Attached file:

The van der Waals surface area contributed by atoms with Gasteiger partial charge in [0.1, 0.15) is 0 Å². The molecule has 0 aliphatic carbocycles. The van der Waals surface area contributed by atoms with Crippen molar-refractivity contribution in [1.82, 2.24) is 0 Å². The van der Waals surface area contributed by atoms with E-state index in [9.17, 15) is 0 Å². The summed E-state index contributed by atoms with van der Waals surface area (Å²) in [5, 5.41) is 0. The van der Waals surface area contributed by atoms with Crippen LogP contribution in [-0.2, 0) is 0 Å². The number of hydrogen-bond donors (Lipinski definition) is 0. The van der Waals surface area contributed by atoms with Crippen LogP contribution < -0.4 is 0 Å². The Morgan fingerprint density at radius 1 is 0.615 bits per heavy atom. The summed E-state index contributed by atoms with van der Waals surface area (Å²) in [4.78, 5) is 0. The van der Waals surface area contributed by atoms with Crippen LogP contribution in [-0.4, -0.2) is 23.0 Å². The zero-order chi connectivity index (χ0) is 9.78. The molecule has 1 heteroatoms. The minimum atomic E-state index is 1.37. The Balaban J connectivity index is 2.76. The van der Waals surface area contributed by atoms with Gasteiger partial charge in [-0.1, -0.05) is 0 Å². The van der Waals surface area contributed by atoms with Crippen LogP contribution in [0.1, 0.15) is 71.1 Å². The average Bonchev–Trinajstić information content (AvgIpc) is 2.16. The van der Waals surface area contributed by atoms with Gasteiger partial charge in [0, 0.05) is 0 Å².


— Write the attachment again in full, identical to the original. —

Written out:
The van der Waals surface area contributed by atoms with Gasteiger partial charge in [0.1, 0.15) is 0 Å². The molecule has 0 aliphatic carbocycles. The van der Waals surface area contributed by atoms with Crippen molar-refractivity contribution in [1.82, 2.24) is 0 Å². The van der Waals surface area contributed by atoms with E-state index in [9.17, 15) is 0 Å². The summed E-state index contributed by atoms with van der Waals surface area (Å²) in [5, 5.41) is 0. The van der Waals surface area contributed by atoms with Crippen LogP contribution in [-0.2, 0) is 0 Å². The number of hydrogen-bond donors (Lipinski definition) is 0. The van der Waals surface area contributed by atoms with Crippen LogP contribution < -0.4 is 0 Å². The Morgan fingerprint density at radius 1 is 0.615 bits per heavy atom. The summed E-state index contributed by atoms with van der Waals surface area (Å²) in [4.78, 5) is 0. The van der Waals surface area contributed by atoms with Crippen LogP contribution in [-0.4, -0.2) is 23.0 Å². The zero-order chi connectivity index (χ0) is 9.78. The molecule has 1 heteroatoms. The minimum atomic E-state index is 1.37. The Balaban J connectivity index is 2.76. The van der Waals surface area contributed by atoms with Gasteiger partial charge in [-0.1, -0.05) is 0 Å². The van der Waals surface area contributed by atoms with Crippen LogP contribution in [0.1, 0.15) is 71.1 Å². The average Bonchev–Trinajstić information content (AvgIpc) is 2.16. The van der Waals surface area contributed by atoms with Gasteiger partial charge in [0, 0.05) is 0 Å².